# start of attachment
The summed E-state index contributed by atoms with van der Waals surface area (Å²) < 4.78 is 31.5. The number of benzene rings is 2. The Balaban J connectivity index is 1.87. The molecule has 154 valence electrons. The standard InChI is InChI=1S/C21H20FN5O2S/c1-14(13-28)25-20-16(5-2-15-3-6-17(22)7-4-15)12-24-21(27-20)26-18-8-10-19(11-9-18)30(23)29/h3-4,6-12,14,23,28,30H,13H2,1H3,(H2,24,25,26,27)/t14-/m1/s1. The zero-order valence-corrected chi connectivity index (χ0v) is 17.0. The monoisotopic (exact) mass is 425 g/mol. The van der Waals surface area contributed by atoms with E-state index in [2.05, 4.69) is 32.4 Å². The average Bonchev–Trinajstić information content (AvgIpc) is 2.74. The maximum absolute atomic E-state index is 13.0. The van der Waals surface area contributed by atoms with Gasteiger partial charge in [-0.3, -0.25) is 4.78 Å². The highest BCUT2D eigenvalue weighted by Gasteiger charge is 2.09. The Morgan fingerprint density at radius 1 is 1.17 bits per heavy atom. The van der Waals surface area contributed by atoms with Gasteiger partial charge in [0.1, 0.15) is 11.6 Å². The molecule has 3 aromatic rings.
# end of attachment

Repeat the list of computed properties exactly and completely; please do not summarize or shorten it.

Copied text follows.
The summed E-state index contributed by atoms with van der Waals surface area (Å²) < 4.78 is 31.5. The number of benzene rings is 2. The Balaban J connectivity index is 1.87. The molecule has 154 valence electrons. The standard InChI is InChI=1S/C21H20FN5O2S/c1-14(13-28)25-20-16(5-2-15-3-6-17(22)7-4-15)12-24-21(27-20)26-18-8-10-19(11-9-18)30(23)29/h3-4,6-12,14,23,28,30H,13H2,1H3,(H2,24,25,26,27)/t14-/m1/s1. The zero-order valence-corrected chi connectivity index (χ0v) is 17.0. The monoisotopic (exact) mass is 425 g/mol. The van der Waals surface area contributed by atoms with E-state index in [2.05, 4.69) is 32.4 Å². The average Bonchev–Trinajstić information content (AvgIpc) is 2.74. The maximum absolute atomic E-state index is 13.0. The van der Waals surface area contributed by atoms with Gasteiger partial charge in [-0.3, -0.25) is 4.78 Å². The highest BCUT2D eigenvalue weighted by Gasteiger charge is 2.09. The Morgan fingerprint density at radius 1 is 1.17 bits per heavy atom. The van der Waals surface area contributed by atoms with Gasteiger partial charge in [0.1, 0.15) is 11.6 Å². The molecule has 3 aromatic rings.